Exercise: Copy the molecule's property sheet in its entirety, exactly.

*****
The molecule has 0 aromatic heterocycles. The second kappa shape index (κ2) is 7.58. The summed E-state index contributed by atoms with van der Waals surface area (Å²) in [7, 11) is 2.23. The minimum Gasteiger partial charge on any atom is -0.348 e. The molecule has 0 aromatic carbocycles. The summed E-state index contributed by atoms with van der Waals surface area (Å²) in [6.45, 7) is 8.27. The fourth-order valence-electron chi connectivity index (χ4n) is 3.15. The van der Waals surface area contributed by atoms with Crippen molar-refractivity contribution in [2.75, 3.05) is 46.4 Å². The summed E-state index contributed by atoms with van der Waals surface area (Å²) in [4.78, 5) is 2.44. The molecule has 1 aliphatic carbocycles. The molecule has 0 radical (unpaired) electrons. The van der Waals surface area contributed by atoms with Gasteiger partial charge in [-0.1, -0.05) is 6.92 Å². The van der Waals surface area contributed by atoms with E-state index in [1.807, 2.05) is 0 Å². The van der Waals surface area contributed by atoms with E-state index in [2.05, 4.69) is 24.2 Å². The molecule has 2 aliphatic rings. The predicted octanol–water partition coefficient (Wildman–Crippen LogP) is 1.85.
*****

The molecule has 0 aromatic heterocycles. The second kappa shape index (κ2) is 7.58. The summed E-state index contributed by atoms with van der Waals surface area (Å²) in [7, 11) is 2.23. The minimum Gasteiger partial charge on any atom is -0.348 e. The molecule has 0 aromatic carbocycles. The summed E-state index contributed by atoms with van der Waals surface area (Å²) in [6.45, 7) is 8.27. The fourth-order valence-electron chi connectivity index (χ4n) is 3.15. The van der Waals surface area contributed by atoms with Crippen molar-refractivity contribution in [2.75, 3.05) is 46.4 Å². The summed E-state index contributed by atoms with van der Waals surface area (Å²) in [4.78, 5) is 2.44. The molecule has 1 aliphatic carbocycles. The molecule has 0 radical (unpaired) electrons. The van der Waals surface area contributed by atoms with Gasteiger partial charge in [-0.1, -0.05) is 6.92 Å². The van der Waals surface area contributed by atoms with E-state index in [1.807, 2.05) is 0 Å². The van der Waals surface area contributed by atoms with E-state index in [2.05, 4.69) is 24.2 Å². The molecule has 2 aliphatic rings. The predicted octanol–water partition coefficient (Wildman–Crippen LogP) is 1.85.